—How terrible it is to love something
Death can touch.

I remember how father hunched
over our kitchen counter, the day
grandfather died, how bravely
he awakened to death, and the rooster’s
cries as this new dawn arose
seemed a substitute for his own,
or perhaps a duet I’d not yet known. Our house

was draped and laureled by noon. Too soon
we become our parents in a moment
we’d imagined with contemplative dread
as mother’s cottony wheezes replace
this memory in my head; and I
not near as brave as dad, inhale
the sickness of her room. A shadow
in the corner shifts and casts about its gloom.

I watch her gazing through her window
the finality of one last snow—
this is how we begin our end,
one by one our experiences go, and beyond
winter prepares a blank white canvas
for something new to grow.

Shawn Nacona Stroud’s poems have been published in several print and online publications, including Melancholy Hyperbole, The Legendary, Up the Staircase Quarterly, and Loch Raven Review. His work has also won various poetry contests, including the IBPC.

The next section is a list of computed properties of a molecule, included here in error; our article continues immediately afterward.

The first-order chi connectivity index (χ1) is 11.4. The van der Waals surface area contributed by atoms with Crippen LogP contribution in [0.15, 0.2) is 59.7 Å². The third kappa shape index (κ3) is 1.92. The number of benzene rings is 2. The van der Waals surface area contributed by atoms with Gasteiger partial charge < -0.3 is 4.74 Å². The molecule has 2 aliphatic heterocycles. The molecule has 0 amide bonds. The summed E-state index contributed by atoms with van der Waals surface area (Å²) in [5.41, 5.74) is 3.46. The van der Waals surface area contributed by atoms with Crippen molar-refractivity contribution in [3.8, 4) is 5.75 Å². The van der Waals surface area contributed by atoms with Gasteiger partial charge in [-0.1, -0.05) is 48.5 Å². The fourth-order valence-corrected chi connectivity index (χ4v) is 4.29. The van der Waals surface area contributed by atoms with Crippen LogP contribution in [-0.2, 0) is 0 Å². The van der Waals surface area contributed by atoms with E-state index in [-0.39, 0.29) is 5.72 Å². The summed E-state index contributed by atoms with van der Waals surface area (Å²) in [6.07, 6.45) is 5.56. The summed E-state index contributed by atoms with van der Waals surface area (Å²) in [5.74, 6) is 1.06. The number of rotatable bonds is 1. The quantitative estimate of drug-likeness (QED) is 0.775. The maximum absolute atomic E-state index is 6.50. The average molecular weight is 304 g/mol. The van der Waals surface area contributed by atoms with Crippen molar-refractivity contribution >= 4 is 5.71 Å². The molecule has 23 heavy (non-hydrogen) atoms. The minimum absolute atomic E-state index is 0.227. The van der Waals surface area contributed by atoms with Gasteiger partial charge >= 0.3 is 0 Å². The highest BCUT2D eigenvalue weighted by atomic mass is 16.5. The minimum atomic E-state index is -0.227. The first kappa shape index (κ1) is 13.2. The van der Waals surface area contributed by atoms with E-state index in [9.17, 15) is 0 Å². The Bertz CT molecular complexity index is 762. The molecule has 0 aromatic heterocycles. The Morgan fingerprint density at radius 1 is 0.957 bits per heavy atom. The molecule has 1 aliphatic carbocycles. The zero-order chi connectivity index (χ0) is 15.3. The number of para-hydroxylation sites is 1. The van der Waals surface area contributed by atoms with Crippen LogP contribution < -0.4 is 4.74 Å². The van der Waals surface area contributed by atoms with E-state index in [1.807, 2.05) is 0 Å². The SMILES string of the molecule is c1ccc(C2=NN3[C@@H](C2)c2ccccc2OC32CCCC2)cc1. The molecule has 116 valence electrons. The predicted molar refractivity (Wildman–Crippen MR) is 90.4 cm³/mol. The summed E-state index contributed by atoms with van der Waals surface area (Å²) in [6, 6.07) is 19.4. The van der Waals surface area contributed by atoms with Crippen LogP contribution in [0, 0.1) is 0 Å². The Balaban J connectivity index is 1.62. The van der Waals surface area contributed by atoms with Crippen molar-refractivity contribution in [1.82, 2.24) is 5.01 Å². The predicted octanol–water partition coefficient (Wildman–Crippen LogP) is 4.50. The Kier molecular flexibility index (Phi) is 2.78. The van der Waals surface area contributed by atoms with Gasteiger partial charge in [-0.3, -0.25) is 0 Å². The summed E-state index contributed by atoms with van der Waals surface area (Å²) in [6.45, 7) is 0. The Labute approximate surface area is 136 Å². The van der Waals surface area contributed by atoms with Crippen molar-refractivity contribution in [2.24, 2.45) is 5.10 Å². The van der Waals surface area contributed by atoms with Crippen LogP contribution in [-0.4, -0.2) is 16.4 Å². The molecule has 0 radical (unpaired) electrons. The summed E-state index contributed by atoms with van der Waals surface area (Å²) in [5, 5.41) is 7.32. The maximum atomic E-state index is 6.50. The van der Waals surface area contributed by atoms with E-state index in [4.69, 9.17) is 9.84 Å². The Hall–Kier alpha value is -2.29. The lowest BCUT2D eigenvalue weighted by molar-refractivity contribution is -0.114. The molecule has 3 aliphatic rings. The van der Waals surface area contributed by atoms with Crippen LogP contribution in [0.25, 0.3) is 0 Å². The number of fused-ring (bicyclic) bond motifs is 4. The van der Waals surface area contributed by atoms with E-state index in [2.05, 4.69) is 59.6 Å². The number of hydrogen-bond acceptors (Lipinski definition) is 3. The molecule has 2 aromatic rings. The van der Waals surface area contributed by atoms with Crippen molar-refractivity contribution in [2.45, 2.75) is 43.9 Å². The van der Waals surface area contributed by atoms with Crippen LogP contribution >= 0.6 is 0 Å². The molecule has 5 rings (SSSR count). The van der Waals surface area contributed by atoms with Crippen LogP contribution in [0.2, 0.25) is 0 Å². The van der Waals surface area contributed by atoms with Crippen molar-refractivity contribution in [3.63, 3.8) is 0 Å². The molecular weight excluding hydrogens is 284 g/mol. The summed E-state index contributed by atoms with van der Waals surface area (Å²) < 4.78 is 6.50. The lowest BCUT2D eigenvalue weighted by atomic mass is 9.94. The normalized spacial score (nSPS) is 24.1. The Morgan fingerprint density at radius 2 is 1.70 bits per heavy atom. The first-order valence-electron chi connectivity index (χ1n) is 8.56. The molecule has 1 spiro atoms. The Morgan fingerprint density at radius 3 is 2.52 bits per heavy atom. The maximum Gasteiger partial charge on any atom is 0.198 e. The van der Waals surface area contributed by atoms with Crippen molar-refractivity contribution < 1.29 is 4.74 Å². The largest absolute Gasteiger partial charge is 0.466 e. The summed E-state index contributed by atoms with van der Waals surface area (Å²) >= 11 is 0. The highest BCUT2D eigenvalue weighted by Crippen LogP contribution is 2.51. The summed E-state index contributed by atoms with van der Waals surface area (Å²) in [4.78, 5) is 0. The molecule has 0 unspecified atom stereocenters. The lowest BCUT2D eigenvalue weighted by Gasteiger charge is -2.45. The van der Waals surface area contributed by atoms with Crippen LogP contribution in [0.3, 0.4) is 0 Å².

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3 Responses to Dawn

  1. A very touching poem. Where does the epigraph come from?

  2. Shawn Nacona Stroud says:

    I actually saw it on a tombstone once so that is where I got it from…when I looked it up I could not find where it came from for certain. For some reason I want to say it was in Dracula as well but I am not certain of that.

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